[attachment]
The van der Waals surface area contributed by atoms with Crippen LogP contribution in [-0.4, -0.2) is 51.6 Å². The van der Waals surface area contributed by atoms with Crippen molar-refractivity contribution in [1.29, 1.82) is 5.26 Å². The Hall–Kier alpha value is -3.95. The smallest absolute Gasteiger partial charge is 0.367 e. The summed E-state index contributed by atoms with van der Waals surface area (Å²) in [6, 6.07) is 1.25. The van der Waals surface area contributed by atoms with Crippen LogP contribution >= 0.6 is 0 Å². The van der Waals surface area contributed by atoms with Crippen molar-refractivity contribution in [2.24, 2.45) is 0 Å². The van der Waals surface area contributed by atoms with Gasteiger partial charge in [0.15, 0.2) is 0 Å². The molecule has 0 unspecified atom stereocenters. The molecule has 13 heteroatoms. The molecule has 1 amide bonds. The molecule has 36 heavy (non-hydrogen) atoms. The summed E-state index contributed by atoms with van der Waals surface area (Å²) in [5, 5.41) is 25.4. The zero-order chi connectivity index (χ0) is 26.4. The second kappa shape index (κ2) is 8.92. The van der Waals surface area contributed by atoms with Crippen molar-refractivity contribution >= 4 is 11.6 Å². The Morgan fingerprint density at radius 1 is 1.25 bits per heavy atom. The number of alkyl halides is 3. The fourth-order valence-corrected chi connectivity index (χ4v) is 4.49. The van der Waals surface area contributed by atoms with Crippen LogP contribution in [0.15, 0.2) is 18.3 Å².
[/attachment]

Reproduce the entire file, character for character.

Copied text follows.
The van der Waals surface area contributed by atoms with Crippen LogP contribution in [-0.4, -0.2) is 51.6 Å². The van der Waals surface area contributed by atoms with Crippen molar-refractivity contribution in [1.29, 1.82) is 5.26 Å². The Hall–Kier alpha value is -3.95. The smallest absolute Gasteiger partial charge is 0.367 e. The summed E-state index contributed by atoms with van der Waals surface area (Å²) in [6, 6.07) is 1.25. The van der Waals surface area contributed by atoms with Crippen LogP contribution >= 0.6 is 0 Å². The van der Waals surface area contributed by atoms with Crippen molar-refractivity contribution in [2.24, 2.45) is 0 Å². The van der Waals surface area contributed by atoms with Gasteiger partial charge in [0.15, 0.2) is 0 Å². The molecule has 0 unspecified atom stereocenters. The molecule has 13 heteroatoms. The molecule has 1 amide bonds. The molecule has 36 heavy (non-hydrogen) atoms. The summed E-state index contributed by atoms with van der Waals surface area (Å²) in [5, 5.41) is 25.4. The zero-order chi connectivity index (χ0) is 26.4. The second kappa shape index (κ2) is 8.92. The van der Waals surface area contributed by atoms with Crippen molar-refractivity contribution >= 4 is 11.6 Å². The Morgan fingerprint density at radius 1 is 1.25 bits per heavy atom. The number of alkyl halides is 3. The fourth-order valence-corrected chi connectivity index (χ4v) is 4.49. The van der Waals surface area contributed by atoms with Crippen LogP contribution in [0.15, 0.2) is 18.3 Å².